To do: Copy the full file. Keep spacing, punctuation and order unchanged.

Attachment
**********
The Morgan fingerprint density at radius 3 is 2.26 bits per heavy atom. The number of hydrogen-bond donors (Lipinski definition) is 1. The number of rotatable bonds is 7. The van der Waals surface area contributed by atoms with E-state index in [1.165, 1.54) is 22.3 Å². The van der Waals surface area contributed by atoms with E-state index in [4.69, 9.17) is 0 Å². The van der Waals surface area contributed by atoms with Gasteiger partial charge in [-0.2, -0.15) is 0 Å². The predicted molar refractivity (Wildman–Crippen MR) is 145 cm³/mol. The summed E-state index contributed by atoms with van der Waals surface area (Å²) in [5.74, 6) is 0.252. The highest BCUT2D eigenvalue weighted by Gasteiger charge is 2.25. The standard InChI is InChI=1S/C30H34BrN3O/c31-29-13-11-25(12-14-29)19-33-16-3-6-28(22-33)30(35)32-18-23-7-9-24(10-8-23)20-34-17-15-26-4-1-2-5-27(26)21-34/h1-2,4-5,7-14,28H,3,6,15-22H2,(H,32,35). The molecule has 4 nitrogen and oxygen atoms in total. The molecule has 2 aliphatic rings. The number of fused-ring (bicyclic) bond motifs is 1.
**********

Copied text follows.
The Morgan fingerprint density at radius 3 is 2.26 bits per heavy atom. The number of hydrogen-bond donors (Lipinski definition) is 1. The number of rotatable bonds is 7. The van der Waals surface area contributed by atoms with E-state index in [1.165, 1.54) is 22.3 Å². The van der Waals surface area contributed by atoms with E-state index in [4.69, 9.17) is 0 Å². The van der Waals surface area contributed by atoms with Gasteiger partial charge in [-0.2, -0.15) is 0 Å². The predicted molar refractivity (Wildman–Crippen MR) is 145 cm³/mol. The summed E-state index contributed by atoms with van der Waals surface area (Å²) in [5.74, 6) is 0.252. The highest BCUT2D eigenvalue weighted by Gasteiger charge is 2.25. The standard InChI is InChI=1S/C30H34BrN3O/c31-29-13-11-25(12-14-29)19-33-16-3-6-28(22-33)30(35)32-18-23-7-9-24(10-8-23)20-34-17-15-26-4-1-2-5-27(26)21-34/h1-2,4-5,7-14,28H,3,6,15-22H2,(H,32,35). The molecule has 4 nitrogen and oxygen atoms in total. The molecule has 2 aliphatic rings. The number of fused-ring (bicyclic) bond motifs is 1.